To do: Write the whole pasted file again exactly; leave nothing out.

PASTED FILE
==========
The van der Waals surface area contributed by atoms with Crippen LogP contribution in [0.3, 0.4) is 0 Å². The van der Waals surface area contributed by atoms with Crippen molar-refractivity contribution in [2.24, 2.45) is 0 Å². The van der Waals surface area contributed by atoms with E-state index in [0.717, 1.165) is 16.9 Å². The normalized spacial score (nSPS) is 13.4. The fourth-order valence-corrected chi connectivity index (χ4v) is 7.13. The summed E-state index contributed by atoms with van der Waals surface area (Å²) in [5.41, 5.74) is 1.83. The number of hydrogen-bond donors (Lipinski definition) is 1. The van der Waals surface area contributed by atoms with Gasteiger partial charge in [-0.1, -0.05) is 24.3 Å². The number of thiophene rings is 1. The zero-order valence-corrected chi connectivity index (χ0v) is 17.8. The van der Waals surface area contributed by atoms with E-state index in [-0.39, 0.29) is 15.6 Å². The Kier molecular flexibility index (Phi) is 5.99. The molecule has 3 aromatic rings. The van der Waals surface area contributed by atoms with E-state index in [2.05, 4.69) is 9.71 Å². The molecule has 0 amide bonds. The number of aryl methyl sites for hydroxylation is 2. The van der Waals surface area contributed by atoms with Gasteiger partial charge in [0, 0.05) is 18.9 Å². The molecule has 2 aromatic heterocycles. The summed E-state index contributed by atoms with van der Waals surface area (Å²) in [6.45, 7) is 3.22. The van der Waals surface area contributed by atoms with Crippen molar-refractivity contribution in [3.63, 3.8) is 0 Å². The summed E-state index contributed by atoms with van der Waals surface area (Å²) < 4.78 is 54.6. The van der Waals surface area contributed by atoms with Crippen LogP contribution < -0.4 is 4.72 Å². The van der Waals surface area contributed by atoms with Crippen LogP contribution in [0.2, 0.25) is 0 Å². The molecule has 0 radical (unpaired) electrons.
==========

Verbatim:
The van der Waals surface area contributed by atoms with Crippen LogP contribution in [0.3, 0.4) is 0 Å². The van der Waals surface area contributed by atoms with Crippen molar-refractivity contribution in [2.24, 2.45) is 0 Å². The van der Waals surface area contributed by atoms with E-state index in [0.717, 1.165) is 16.9 Å². The normalized spacial score (nSPS) is 13.4. The fourth-order valence-corrected chi connectivity index (χ4v) is 7.13. The summed E-state index contributed by atoms with van der Waals surface area (Å²) in [5.41, 5.74) is 1.83. The number of hydrogen-bond donors (Lipinski definition) is 1. The van der Waals surface area contributed by atoms with Gasteiger partial charge in [-0.1, -0.05) is 24.3 Å². The number of thiophene rings is 1. The zero-order valence-corrected chi connectivity index (χ0v) is 17.8. The van der Waals surface area contributed by atoms with E-state index in [-0.39, 0.29) is 15.6 Å². The Kier molecular flexibility index (Phi) is 5.99. The molecule has 3 aromatic rings. The van der Waals surface area contributed by atoms with E-state index in [2.05, 4.69) is 9.71 Å². The molecule has 0 amide bonds. The number of aryl methyl sites for hydroxylation is 2. The van der Waals surface area contributed by atoms with Gasteiger partial charge in [0, 0.05) is 18.9 Å². The molecule has 2 aromatic heterocycles. The summed E-state index contributed by atoms with van der Waals surface area (Å²) in [6.45, 7) is 3.22. The van der Waals surface area contributed by atoms with Crippen molar-refractivity contribution in [3.63, 3.8) is 0 Å². The summed E-state index contributed by atoms with van der Waals surface area (Å²) < 4.78 is 54.6. The van der Waals surface area contributed by atoms with Crippen LogP contribution < -0.4 is 4.72 Å². The van der Waals surface area contributed by atoms with Crippen LogP contribution in [0.2, 0.25) is 0 Å². The molecule has 0 radical (unpaired) electrons.